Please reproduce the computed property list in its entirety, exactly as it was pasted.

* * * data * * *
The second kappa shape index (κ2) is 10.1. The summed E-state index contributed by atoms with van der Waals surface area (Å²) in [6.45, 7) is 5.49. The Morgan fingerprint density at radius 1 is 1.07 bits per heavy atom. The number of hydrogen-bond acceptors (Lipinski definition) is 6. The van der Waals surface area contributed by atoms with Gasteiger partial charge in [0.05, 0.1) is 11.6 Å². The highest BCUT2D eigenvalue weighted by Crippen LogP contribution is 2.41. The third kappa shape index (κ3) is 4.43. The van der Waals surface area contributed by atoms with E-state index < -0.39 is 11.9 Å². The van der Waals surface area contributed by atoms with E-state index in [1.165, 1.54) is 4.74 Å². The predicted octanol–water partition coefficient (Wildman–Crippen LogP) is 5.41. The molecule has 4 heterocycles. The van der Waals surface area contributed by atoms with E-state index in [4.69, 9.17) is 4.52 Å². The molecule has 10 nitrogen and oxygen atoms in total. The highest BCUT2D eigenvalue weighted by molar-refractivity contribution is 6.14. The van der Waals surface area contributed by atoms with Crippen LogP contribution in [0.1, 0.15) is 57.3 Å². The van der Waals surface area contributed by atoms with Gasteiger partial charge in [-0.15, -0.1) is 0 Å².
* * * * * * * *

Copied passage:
The second kappa shape index (κ2) is 10.1. The summed E-state index contributed by atoms with van der Waals surface area (Å²) in [6.45, 7) is 5.49. The Morgan fingerprint density at radius 1 is 1.07 bits per heavy atom. The number of hydrogen-bond acceptors (Lipinski definition) is 6. The van der Waals surface area contributed by atoms with Gasteiger partial charge in [0.05, 0.1) is 11.6 Å². The highest BCUT2D eigenvalue weighted by Crippen LogP contribution is 2.41. The third kappa shape index (κ3) is 4.43. The van der Waals surface area contributed by atoms with E-state index < -0.39 is 11.9 Å². The van der Waals surface area contributed by atoms with E-state index in [1.165, 1.54) is 4.74 Å². The predicted octanol–water partition coefficient (Wildman–Crippen LogP) is 5.41. The molecule has 4 heterocycles. The van der Waals surface area contributed by atoms with E-state index in [4.69, 9.17) is 4.52 Å². The molecule has 10 nitrogen and oxygen atoms in total. The highest BCUT2D eigenvalue weighted by molar-refractivity contribution is 6.14. The van der Waals surface area contributed by atoms with Crippen LogP contribution in [0.1, 0.15) is 57.3 Å². The van der Waals surface area contributed by atoms with Gasteiger partial charge in [-0.15, -0.1) is 0 Å².